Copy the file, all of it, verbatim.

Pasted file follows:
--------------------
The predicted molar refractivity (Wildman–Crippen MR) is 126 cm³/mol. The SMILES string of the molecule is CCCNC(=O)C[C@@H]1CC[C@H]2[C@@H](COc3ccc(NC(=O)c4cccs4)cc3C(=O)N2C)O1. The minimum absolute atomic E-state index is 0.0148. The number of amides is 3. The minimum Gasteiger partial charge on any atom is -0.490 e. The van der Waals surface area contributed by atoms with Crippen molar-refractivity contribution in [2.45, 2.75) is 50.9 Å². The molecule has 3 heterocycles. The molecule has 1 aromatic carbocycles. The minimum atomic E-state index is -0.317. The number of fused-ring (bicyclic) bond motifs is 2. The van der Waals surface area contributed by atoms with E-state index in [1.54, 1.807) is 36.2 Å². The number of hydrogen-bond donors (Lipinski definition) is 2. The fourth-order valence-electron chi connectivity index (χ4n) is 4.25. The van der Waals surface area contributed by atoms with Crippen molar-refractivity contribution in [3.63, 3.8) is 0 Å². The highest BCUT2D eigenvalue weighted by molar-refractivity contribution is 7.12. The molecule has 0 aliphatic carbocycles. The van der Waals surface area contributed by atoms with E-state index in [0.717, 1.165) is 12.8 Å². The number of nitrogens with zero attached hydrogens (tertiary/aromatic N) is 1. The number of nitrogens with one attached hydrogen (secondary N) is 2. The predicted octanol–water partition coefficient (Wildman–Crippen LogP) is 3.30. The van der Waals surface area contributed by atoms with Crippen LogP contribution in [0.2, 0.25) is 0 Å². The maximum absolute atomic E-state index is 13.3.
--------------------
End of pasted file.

The predicted molar refractivity (Wildman–Crippen MR) is 126 cm³/mol. The SMILES string of the molecule is CCCNC(=O)C[C@@H]1CC[C@H]2[C@@H](COc3ccc(NC(=O)c4cccs4)cc3C(=O)N2C)O1. The minimum absolute atomic E-state index is 0.0148. The number of amides is 3. The minimum Gasteiger partial charge on any atom is -0.490 e. The van der Waals surface area contributed by atoms with Crippen molar-refractivity contribution in [2.45, 2.75) is 50.9 Å². The molecule has 3 heterocycles. The molecule has 1 aromatic carbocycles. The minimum atomic E-state index is -0.317. The number of fused-ring (bicyclic) bond motifs is 2. The van der Waals surface area contributed by atoms with E-state index in [1.54, 1.807) is 36.2 Å². The number of hydrogen-bond donors (Lipinski definition) is 2. The fourth-order valence-electron chi connectivity index (χ4n) is 4.25. The van der Waals surface area contributed by atoms with Crippen molar-refractivity contribution in [3.63, 3.8) is 0 Å². The highest BCUT2D eigenvalue weighted by molar-refractivity contribution is 7.12. The molecule has 0 aliphatic carbocycles. The van der Waals surface area contributed by atoms with E-state index in [0.717, 1.165) is 12.8 Å². The number of nitrogens with zero attached hydrogens (tertiary/aromatic N) is 1. The number of nitrogens with one attached hydrogen (secondary N) is 2. The predicted octanol–water partition coefficient (Wildman–Crippen LogP) is 3.30. The van der Waals surface area contributed by atoms with Crippen LogP contribution in [0.2, 0.25) is 0 Å². The maximum absolute atomic E-state index is 13.3.